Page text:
Marker at abelard.org

Mappy is an excellent, if slightly clumsy, on-line road planner. It also gives you the option of checking your toll costs for using motorways.

Marker at abelard.org

Map24 is another online route-planning site, with several Java-powered interactive facilities. Although in French for the map of France, Map24 is mostly intuitive to use and can even be fun. It is possible to look at the map related to your chosen itinerary in various degrees of three dimensions [VUE 3-D], as if low-flying over the land. The amount of zoom can (almost too) easily be changed [ZOOM]; while when at least one intermediate way-point is specified, you can select which part of the journey to study [NAVIGATION].

Remember to prepare your car to be both legal and safe in France.

radar speed cameras

Advance warning

update 13.09.15

Front and back-flashing cameras

From Monday 14th September 2015, a new generation of speed cameras is coming into full service, with fines being issued to vehicles flashed.

Camera flashes in one direction
The camera must be positioned to one side of a road, at car level. The three windows are larger.
Top left box - the flash, top right - the two cameras, bottom left - the radar.
Looking into the camera housing, there are two cameras.
Looking into the top right box, there are two cameras.

The new cameras photograph both front and rear number plates. One version of the cameras photographs one car two times - as it approaches the camera and then again as it goes past and away (there is little further information available on these cameras). In the other option, the cameras photo the number plates of approaching cars in one lane, as well as those of cars going away on the further lane of a two-lane road.

Camera flashes in one direction Camera flashes in one direction
Camera flashes in one direction Same camera flashing for other direction.

Regarding the first type of two-direction camera, the justification for photographing a car's registration twice is that 38% of photographs are legible, so this will double the chances of having a usable photo. It also means that the authorities can have a photo of the driver's face, which could help in cases when the car's legal owner was not the offending driver.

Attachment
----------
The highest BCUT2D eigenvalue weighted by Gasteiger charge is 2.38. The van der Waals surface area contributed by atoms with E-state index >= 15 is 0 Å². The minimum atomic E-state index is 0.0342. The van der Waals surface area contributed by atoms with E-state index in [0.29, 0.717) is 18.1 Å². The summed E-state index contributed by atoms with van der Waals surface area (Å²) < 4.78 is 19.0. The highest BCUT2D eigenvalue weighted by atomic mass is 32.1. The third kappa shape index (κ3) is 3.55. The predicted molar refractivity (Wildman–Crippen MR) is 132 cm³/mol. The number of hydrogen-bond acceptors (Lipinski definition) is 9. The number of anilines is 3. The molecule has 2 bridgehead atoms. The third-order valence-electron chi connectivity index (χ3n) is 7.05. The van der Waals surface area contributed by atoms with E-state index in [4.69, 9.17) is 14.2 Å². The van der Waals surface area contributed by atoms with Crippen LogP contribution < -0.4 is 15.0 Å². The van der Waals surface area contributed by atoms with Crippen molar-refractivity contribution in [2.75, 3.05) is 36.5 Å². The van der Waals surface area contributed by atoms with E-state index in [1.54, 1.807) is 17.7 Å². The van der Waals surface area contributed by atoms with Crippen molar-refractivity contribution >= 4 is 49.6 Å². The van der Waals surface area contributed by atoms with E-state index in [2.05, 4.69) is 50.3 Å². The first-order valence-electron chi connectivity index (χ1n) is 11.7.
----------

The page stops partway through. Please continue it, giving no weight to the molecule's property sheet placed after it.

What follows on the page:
For the cameras that will photo cars on either lane of a two-lane road, it doubles the number of possible finable victims.

These cameras can only be mounted at one side of a road, at ground level. They do not function on gantries, nor in the centre of a dual carriageway road or motorway, not on a pole (like traffic light camera installations).

Kindly, "information panels are systematically installed" in each direction on the roads controlled by such equipment. And they are different to the current warning information panels. So when you see a new-type sign, you will look at both road sides to spot the camera.

One-direction speed camera sign One direction speed camers sign
One-direction speed camera sign Two-direction speed camera sign

To begin with, the new two-direction cameras will be operating in 20 departments:

Ain 9 Charente-Maritime 6 Hérault 3 Morbihan 7 Seine-Maritime 1
Ardèche 5 Gard 7 Ille-et-Vilaine 6 Oise 12 Seine-et-Marne 4
Bouches-du-Rhône 2 Haute-Garonne 7 Isère 7 Pas-de-Calais 3 Var 2
Charente-Maritime 6 Gironde 8 Loire-Atlantique 8 Haute-Savoie 2 Vendée 12

In all, 111 cameras will being put into service now. This will increase to 200 by the end of 2015, and a further 500 is expected in 2016.

Many of the cameras are existing cameras that are having their software up-graded. As a result, the cost of the new system is reported to be 'only' 15,000 €.

france's speed camera cash cow

These cameras are being introduced now because the number of deaths on the roads is increasing again. However, only a quarter of fatal road accidents are caused by "excess speed", so these cameras appear to be more jackpot-paying slot machines (machines à sous) than accident-prevention devices. A French driving magazine has done some research, and found that 52% of speed cameras are not put in accident-prone zones. Why? Well, they do not make as much money. Cameras in accident-prone zones only flash 4,774 times in a year, while those in non-accident prone zones flash 12,000 times.